2007 BMW Z4 Preview

The Car Connection
The Car Connection

The Car Connection Expert Review

Henny Hemmes Henny Hemmes Editor
February 26, 2006
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With all the restrictions on European roads and congestion on the German Autobahn, there’s no great place for fast driving on the Continent outside of a racetrack. That made it all the more fitting that BMW held the preview for its new Z4 M roadster on the track, where the new tuned version of the roadster surely belongs.


We drove the new Z4 M Roadster around the track at Jerez de la Frontera in the south of Spain — as well as along a beautiful winding route through the mountains that enclose Jerez. On both routes, the Z4 M shone with the brilliance you expect from the most performance-oriented vehicles in BMW’s stable.


Late to the party?


The Z4 began issuing from BMW’s South Carolina factory in 2003 and has been a successful model since then, with 120,000 sales worldwide. But M fans have had to wait a long time for the “real thing.” Finally, after four years, the M Roadster arrives in U.S. showrooms in June. The M Coupe will follow several months later. The reason for the delay is that during the past three years BMW was very busy with the development of the M5 and M6 and simply had not enough capacity to do the Z4 M at the same time, company officials said.


The wait clearly has been worthwhile, as the new M roadster really impresses with its sophisticated handling, something its predecessor, the Z3 M Roadster lacked. The Z4 is much more refined and has well-balanced driving qualities on public roads, even at the fastest speed. But it’s also a sheer joy to drive the new car on the racetrack. After just a few laps, we were familiar with the track and were able to push the Z4 M and fully appreciate its racing potential. The first thing we learned, of course, was to push the Sports button and disengage the stability control system. Once those electronic helpers are disengaged, you can drift through the chicanes and sail through beautiful four-wheel drifts through the long and fast left-hander at Jerez. Shifting the Z4 M’s six manual gears is short, smooth, and precise, something we expect in any car from BMW.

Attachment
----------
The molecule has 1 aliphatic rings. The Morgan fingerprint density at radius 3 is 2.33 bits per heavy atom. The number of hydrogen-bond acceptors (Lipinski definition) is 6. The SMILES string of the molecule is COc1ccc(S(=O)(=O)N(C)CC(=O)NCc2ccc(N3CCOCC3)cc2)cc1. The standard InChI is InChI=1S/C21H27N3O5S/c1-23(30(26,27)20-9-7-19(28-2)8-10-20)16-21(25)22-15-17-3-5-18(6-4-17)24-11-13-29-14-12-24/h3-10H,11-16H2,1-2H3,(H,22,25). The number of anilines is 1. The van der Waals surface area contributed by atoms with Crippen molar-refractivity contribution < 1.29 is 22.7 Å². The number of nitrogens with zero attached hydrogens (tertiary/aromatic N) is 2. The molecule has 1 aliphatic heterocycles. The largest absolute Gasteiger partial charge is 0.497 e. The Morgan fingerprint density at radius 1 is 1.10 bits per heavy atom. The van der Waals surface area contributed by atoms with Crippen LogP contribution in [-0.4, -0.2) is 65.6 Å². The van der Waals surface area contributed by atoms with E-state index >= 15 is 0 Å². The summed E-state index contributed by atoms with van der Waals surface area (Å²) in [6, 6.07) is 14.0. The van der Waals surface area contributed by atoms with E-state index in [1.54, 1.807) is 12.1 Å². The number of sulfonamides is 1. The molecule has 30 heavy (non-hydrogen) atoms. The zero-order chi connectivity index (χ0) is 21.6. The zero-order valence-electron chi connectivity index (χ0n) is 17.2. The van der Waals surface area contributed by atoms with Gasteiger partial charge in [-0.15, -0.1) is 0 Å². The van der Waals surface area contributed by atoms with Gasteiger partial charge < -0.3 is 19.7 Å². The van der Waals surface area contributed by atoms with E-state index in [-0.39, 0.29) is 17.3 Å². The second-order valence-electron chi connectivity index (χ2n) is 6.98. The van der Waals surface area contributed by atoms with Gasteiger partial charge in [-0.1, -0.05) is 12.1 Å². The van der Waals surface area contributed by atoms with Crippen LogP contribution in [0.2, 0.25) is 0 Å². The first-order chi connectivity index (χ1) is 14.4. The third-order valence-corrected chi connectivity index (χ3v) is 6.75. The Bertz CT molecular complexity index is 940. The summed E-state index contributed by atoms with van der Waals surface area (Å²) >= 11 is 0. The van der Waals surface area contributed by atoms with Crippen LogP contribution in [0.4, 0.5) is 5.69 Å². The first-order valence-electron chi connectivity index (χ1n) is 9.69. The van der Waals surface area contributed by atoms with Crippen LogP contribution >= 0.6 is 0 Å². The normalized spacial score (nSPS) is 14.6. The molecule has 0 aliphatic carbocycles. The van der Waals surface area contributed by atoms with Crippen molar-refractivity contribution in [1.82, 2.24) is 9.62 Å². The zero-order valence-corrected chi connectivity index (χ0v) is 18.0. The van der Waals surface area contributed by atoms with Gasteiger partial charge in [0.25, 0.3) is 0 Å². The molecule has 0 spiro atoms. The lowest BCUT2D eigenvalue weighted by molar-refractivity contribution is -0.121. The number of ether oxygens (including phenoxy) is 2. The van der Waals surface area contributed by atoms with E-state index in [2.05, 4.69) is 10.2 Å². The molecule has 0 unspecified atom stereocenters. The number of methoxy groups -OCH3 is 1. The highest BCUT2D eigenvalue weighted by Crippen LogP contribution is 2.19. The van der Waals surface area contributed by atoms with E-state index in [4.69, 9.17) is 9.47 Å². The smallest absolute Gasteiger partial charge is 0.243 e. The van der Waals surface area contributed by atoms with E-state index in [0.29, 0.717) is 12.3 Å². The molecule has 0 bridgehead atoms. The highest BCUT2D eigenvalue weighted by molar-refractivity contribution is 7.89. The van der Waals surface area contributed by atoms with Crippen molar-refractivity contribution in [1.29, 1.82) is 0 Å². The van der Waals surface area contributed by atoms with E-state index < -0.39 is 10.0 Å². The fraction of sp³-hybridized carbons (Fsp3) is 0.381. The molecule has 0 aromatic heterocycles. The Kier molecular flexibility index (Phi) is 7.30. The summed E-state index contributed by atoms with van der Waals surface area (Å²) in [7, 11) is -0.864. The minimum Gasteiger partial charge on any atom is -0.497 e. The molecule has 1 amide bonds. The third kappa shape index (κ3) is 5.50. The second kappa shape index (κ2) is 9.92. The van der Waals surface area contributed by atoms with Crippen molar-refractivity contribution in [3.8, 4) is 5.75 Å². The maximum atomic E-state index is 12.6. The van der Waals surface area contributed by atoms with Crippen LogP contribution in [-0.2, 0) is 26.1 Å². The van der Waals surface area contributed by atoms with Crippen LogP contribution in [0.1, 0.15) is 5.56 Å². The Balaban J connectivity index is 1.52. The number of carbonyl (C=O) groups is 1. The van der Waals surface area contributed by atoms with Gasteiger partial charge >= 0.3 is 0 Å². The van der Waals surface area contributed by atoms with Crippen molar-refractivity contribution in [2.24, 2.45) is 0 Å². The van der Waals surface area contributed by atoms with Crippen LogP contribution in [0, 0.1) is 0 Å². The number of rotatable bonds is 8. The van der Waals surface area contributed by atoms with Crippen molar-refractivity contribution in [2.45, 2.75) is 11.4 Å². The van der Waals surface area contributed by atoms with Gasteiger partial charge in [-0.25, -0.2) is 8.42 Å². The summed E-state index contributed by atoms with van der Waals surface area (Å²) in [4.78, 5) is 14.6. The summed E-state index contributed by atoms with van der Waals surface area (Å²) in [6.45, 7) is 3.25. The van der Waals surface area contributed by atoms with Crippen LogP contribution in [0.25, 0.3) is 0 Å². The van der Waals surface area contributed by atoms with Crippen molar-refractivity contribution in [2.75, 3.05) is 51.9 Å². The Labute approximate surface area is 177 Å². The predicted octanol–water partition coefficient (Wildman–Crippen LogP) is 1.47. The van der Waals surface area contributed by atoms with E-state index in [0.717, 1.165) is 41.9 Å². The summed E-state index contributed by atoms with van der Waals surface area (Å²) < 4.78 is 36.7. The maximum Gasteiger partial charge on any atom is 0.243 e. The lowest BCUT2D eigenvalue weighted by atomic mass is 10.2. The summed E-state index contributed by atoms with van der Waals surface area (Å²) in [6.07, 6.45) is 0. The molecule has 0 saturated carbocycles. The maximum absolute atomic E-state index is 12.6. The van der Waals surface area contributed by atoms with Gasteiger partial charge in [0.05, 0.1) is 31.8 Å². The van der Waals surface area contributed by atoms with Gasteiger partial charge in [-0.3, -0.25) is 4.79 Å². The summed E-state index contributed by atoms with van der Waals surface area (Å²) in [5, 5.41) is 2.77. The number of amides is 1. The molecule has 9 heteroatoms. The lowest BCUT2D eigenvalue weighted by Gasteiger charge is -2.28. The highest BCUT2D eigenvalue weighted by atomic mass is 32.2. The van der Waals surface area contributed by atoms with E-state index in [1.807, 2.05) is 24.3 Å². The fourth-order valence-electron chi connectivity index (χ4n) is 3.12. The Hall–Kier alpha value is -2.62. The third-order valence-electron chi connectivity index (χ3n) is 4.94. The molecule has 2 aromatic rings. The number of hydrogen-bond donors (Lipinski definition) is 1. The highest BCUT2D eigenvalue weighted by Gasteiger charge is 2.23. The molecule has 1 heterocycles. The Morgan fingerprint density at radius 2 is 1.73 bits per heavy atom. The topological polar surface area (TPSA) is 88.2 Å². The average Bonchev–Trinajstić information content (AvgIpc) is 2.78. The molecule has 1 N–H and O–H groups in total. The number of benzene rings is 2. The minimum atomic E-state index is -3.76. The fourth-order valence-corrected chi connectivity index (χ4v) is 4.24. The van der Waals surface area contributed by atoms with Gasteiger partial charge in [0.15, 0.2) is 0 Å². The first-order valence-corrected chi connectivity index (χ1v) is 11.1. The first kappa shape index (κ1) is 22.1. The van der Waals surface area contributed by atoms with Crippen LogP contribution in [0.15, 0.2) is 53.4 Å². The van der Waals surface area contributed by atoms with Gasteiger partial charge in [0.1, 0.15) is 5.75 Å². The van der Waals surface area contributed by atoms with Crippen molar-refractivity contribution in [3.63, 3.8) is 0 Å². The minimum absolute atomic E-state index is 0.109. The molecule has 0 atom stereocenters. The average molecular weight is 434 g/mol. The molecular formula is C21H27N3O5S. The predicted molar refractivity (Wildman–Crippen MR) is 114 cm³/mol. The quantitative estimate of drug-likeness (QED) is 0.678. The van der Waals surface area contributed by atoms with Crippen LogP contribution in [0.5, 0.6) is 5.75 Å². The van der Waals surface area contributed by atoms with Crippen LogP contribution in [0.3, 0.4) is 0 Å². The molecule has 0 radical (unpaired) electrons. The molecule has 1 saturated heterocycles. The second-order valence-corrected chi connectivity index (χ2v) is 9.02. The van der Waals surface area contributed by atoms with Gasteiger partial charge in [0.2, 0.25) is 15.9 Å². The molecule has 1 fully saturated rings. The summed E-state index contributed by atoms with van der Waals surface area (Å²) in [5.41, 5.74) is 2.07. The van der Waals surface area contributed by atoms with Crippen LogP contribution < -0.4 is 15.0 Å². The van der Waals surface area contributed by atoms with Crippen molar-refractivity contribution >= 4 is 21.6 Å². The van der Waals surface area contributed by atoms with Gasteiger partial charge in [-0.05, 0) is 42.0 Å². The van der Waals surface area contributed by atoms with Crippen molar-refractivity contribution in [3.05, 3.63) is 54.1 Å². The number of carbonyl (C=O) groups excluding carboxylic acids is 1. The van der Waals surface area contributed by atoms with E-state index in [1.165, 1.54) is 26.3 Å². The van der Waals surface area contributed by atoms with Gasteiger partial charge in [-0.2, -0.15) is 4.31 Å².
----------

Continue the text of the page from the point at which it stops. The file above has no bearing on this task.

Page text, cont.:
The steering system is of the traditional hydraulic type, rather than electric. BMW uses its own brake system with single piston calipers and large vented disc brakes. Around the track and on the road, with considerable braking for tight bends, the brakes felt adequate and performed well. But after twenty laps on the track the system we longed for higher-capacity Brembo brakes, those better prepared to comply with much harder braking and the heat that is generated.


Horses unleashed


In the Z4 M Roadster, BMW combines its high performance 3.2-liter straight six with a manual six-speed gearbox with a short overall transmission ratio. The engine has a power output of 343 hp and has 269 lb-ft of torque. BMW says the engine reaches a maximum speed of 8000 rpm, but limits it electronically at 7900 rpm.